How to Be a Good Newcomer- A Montauk Story

How to Be a Good Newcomer – A Montauk Story

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According to the American Automobile Association 8 in 10 Americans planned to travel over 50 miles over Memorial Day weekend. That means that towns all over the United States and beyond saw an influx of newcomers. Media coverage around this popular holiday weekend tends to focus on the weather, where to go and what to do, but rarely does it talk about how to behave.  This past Memorial Day weekend I heard more than one local in the small fishing village of Montauk, NY express frustration at the way visitors were acting. So, in preparation for the summer holidays in the northern hemisphere I ask the question – what makes a good visitor?

People behave at their worst when there is a gap between their expectations and reality. I call this Expectation Discord. The bigger the gap, the worse people behave. Locals in a given community are accustomed to life going at a certain rhythm, people behaving a certain way and traffic moving at a certain pace.  Visitors entering that space typically aren’t going to be in those same rhythms so the locals’ daily lives get turned upside down.

On the flip side, visitors anticipate a certain experience that they hope to have on their holiday and often times this vision is directly opposed to the way of life of the people within the communities that they are entering. A classic Montauk example is the family who is excited to go to the beach every day and therefore rents a house a few blocks away. When they arrive, they pack their hand pulled wagons, put on their suits and head down the road, but usually they don’t realize that while they are on a leisurely stroll to the beach they are taking up half the road if not all of it. The local still has to get to work and voila – there is a mismatch of usage of that public space.

The local expects to be able to drive on the road without hitting someone. The visitor (usually unaware that just because it is a vacation town, doesn’t mean everyone is on vacation) expects to be able to walk to the beach with their family. I hear stories of locals cautioning visitors and then being yelled at by those visitors to mind their own business. The gap in the visitor’s expectation of being able to do whatever they want (“because I paid for it”…. Ugh, I cringe when I hear a visitor speak of the money they bring to town) and the reality that the road is a local’s business, causes bad behavior.

The next story I heard was from a visitor.   She was standing on the long line at the supermarket. The person in front of them said to the check out person, “Are you ready for the crowds? Town is already a nightmare. I wish they would all go home…” While relaying the story of what happened, the visitor said, “I can hear them. I haven’t even done anything wrong other than come to buy some food. I am in a good mood, I am looking forward to having a good time and this guy is taking his frustration about the crowds indirectly onto anyone within earshot.”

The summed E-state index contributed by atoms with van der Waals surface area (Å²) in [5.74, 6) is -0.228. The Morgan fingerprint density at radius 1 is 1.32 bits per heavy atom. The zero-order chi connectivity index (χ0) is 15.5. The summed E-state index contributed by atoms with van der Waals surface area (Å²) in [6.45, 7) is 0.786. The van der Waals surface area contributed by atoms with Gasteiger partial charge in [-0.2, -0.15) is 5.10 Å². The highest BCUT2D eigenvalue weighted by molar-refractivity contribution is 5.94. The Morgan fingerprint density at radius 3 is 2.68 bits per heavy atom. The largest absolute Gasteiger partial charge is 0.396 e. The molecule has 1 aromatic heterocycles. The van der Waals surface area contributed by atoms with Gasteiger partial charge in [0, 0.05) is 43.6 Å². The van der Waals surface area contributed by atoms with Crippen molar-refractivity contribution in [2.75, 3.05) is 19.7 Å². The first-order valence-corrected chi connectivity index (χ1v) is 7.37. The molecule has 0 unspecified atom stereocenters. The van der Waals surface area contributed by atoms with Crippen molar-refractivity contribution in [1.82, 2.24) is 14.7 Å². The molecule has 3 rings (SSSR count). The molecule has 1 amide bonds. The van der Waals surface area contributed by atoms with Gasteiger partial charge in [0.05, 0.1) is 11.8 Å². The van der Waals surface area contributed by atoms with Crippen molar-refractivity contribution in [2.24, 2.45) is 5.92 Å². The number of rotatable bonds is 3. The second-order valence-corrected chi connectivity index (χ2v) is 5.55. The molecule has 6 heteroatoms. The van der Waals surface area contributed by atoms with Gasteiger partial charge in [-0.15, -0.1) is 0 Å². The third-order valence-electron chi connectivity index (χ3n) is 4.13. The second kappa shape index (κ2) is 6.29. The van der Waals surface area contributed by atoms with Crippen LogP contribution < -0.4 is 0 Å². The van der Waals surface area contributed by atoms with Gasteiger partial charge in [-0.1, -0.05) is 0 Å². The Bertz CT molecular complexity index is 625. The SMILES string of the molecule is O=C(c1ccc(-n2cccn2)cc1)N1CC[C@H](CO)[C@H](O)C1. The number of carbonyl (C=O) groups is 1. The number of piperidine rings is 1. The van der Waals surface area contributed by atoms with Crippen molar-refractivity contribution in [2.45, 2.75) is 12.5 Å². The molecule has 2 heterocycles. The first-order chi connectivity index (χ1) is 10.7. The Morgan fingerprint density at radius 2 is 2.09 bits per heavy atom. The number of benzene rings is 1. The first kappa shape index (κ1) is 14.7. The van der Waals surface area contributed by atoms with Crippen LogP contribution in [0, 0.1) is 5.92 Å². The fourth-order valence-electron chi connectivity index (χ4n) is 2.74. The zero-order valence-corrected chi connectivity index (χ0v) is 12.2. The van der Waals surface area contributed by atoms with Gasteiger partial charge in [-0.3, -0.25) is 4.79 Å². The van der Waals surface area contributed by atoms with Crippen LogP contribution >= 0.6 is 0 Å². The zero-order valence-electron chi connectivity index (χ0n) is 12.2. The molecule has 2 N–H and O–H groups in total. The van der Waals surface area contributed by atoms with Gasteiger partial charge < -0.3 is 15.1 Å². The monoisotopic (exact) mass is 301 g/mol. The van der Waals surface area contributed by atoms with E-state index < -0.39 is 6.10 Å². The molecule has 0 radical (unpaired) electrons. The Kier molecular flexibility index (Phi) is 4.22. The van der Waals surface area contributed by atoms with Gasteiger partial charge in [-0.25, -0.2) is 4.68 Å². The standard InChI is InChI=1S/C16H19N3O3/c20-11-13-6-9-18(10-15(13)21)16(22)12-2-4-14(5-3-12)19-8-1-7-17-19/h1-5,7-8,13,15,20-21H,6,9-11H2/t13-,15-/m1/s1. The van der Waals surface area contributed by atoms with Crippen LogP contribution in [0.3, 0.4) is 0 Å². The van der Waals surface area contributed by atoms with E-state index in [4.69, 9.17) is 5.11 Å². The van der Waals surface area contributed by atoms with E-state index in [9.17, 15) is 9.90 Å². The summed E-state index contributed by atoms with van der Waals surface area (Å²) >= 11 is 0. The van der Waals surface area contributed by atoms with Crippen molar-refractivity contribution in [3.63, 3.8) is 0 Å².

These are somewhat innocuous examples, but what they illustrate are a few of the many stories that foster a “local / outsider” dynamic that creates a superiority bias on both sides. The locals feel mistreated or disrespected and the visitors feel that the locals are rude. An “Us vs. Them” mentality emerges.  Attribution Theory states that we typically give credit to ourselves when things go well and blame to others when things go wrong. It is a convenient way to perpetuate the notion that we don’t play a role in creating a more peaceful environment in our minds and our communities, but in fact we do.

One local said, “If you know the traffic is going to be bad during those times, don’t go anywhere!” This may not always be possible, so narrowing the gap between expectations and inevitable realities is one way to foster better management of a situation, but more of the onus should be on the newcomer to adapt to their host environment, not only the local. It is natural to feel irritated when people change your way of life, just like it is natural to be less aware of your environment when you are in a new place.

World renown Interculturalist, Milton Bennett, developed a model of Intercultural Sensitivity which addresses how people react to difference –  the “Us vs. Them” mindset falls in the same category as racism. Now, to group a frustrated tourist or local with a racist is more than a bit extreme, but Bennett might say that the idea behind it is the same. This “my way is the best way,” mentality is at the heart of not only local frustration, but also global conflict. The solutions to both can be surprisingly similar.

So whether you are visiting somewhere in your own country or moving overseas, following are a few tips for the newcomer: